Former HHS Officials Criticize Health Care System as ‘Costly, Inefficient, Unfair’
The nation's health care system is "too costly, inefficient [and] unfair," and it needs "an overhaul," according to several former HHS officials, the Atlanta Journal-Constitution reports. F. David Matthews, who served under President Ford; Joseph Califano, who led the department under President Carter; Louis Sullivan, who was President Bush's HHS secretary; Donna Shalala, HHS secretary under President Clinton; and David Satcher, surgeon general during the Clinton administration, met yesterday in Atlanta to tape a public-broadcast program sponsored by the Southern Center for International Studies. They said the current health system has many "flaws," including an emphasis on "high-tech" treatments instead of primary care, barriers that prevent equal access to health services and a U.S. population that "smokes too much, drinks too much and grows more obese with each generation," the Journal-Constitution reports. "We need to shift the mix of physicians from specialties to primary care," Sullivan said. Califano added, "We are spending a fortune to keep old people alive for an extra year, while our children suffer terribly."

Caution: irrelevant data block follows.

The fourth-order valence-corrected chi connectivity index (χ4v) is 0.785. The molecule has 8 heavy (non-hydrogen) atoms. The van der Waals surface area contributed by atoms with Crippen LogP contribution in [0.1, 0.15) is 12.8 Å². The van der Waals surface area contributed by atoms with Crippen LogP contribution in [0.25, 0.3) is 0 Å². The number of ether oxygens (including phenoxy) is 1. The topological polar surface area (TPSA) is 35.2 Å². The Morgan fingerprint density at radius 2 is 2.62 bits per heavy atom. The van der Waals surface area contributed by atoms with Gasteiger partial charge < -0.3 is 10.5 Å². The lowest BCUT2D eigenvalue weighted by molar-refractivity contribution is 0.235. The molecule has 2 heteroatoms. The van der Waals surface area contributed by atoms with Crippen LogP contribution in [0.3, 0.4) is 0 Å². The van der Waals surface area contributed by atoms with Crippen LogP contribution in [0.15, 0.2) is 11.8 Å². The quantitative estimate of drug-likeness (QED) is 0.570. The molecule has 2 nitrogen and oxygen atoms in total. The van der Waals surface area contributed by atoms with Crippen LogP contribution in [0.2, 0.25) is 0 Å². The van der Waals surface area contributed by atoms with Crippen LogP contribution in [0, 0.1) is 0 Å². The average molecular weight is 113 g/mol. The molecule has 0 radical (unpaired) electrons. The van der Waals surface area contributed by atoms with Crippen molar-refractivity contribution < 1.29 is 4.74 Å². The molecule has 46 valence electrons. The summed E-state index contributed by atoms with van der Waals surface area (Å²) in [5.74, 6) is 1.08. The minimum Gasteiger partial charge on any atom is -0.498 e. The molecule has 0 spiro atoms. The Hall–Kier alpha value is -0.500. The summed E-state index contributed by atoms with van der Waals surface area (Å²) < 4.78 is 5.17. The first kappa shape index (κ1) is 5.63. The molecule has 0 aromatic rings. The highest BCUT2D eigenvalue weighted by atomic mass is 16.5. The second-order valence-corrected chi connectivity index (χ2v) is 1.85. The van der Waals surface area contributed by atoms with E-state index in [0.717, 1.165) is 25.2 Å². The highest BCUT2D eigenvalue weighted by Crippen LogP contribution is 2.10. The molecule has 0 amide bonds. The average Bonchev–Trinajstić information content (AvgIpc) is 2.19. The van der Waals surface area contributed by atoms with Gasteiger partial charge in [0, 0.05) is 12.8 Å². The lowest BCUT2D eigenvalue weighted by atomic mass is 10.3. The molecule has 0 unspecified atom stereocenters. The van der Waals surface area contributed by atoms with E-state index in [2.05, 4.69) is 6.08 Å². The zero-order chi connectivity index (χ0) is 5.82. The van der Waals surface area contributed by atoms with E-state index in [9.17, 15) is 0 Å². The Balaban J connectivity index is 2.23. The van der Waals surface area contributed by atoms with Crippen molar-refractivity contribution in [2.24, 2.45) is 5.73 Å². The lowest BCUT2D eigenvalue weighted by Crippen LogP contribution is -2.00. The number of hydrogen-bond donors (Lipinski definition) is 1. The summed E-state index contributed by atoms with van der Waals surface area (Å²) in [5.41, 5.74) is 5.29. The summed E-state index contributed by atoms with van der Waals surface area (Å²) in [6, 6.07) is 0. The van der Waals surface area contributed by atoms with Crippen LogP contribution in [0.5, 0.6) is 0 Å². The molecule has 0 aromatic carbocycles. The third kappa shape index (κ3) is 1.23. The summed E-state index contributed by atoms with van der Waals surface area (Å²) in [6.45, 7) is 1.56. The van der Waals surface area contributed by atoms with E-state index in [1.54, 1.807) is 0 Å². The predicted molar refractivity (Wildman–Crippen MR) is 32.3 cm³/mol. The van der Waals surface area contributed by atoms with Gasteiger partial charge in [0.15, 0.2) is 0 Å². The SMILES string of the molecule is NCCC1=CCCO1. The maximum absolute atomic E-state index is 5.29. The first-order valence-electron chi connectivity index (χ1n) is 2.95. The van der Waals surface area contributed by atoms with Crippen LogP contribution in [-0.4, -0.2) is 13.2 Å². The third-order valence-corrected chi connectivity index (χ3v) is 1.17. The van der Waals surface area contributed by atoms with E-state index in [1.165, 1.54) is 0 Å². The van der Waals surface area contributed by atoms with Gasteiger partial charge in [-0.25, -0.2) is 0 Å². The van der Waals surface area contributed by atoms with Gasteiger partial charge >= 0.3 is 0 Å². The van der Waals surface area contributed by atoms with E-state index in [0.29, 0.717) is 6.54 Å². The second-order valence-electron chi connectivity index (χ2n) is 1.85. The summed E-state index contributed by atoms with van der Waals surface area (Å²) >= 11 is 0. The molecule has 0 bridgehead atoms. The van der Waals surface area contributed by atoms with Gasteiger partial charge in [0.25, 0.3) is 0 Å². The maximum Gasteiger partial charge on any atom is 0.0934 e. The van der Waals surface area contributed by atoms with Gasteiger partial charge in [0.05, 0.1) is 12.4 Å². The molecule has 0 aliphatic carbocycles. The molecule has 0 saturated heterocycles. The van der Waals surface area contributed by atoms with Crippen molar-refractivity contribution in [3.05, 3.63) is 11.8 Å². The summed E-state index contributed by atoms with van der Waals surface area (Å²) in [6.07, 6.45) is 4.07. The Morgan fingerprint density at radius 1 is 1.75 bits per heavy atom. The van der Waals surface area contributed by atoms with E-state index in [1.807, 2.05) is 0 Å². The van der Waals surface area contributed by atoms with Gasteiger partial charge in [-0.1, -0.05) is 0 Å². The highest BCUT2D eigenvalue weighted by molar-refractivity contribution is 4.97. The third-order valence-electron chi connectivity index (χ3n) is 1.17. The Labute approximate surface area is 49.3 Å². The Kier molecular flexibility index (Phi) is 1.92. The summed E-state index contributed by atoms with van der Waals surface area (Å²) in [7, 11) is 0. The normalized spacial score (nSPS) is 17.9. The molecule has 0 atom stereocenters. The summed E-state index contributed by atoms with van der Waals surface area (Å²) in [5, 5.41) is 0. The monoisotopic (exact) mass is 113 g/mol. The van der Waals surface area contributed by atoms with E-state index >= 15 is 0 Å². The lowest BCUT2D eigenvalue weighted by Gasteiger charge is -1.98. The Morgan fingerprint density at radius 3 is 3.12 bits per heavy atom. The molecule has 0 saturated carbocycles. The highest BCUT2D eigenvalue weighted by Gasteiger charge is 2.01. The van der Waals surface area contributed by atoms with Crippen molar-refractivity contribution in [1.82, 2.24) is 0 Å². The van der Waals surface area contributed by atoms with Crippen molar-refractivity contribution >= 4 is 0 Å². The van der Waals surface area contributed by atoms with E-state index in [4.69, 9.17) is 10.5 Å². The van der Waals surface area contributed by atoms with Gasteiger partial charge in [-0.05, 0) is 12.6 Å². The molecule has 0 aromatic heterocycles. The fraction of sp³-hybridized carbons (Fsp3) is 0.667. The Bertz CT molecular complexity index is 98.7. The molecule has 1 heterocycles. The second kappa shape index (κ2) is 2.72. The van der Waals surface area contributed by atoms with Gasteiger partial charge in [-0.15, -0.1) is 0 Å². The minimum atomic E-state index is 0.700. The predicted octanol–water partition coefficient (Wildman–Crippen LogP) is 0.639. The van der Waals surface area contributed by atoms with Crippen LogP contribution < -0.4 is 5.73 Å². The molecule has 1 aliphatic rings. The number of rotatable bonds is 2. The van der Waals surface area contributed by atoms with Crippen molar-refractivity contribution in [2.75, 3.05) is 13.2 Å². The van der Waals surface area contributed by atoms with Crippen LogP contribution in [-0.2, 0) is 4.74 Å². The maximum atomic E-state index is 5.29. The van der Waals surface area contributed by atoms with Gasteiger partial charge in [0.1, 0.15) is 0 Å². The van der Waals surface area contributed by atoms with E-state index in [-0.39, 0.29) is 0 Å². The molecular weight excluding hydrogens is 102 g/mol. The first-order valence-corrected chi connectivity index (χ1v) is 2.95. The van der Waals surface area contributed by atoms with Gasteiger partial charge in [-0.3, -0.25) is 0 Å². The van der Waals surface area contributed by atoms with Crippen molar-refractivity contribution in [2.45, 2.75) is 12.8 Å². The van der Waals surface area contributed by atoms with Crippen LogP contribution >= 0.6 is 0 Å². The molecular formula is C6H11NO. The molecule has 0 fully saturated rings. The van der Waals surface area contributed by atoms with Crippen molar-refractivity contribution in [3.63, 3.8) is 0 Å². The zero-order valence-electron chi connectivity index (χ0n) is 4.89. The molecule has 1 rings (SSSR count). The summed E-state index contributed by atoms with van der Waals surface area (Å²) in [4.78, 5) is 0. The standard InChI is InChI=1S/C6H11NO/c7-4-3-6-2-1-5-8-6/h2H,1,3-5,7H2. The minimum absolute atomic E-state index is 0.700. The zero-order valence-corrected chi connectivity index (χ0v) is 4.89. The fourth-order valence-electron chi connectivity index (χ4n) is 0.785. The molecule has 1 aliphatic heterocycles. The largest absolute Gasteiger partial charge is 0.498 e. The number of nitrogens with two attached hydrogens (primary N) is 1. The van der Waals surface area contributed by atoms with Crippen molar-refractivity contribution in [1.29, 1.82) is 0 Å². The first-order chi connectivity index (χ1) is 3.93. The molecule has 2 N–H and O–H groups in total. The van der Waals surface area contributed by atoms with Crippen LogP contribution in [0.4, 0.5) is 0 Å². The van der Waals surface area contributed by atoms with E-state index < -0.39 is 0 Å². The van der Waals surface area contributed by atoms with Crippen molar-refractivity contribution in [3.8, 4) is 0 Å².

The former secretaries indicated that the pharmaceutical industry, doctors, hospitals, insurers, Congress and the American people "share responsibility" for the problems in the health system, the Journal-Constitution reports. They added that inequities in the U.S. health system are no "closer to resolution than they were during the quarter of a century that they presided over it." Matthews said, "The big barrier to health care is cost." Shalala added, "The health care system can't survive in its present state, because we can't afford the way it is organized. But there is no agreement about what the solution should be, and all of the large steps taken in the past -- Social Security, Medicare and Medicaid -- were possible only because there was a broad consensus." Satcher said, "We are being pennywise and pound foolish. We spend $20 billion a year to combat an epidemic of diabetes and other obesity-related diseases. And yet everywhere we look, schools are cutting physical education programs out of the curriculum because they can't afford them" (Toner, Atlanta Journal-Constitution, 11/19).This is part of the California Healthline Daily Edition, a summary of health policy coverage from major news organizations. Sign up for an email subscription.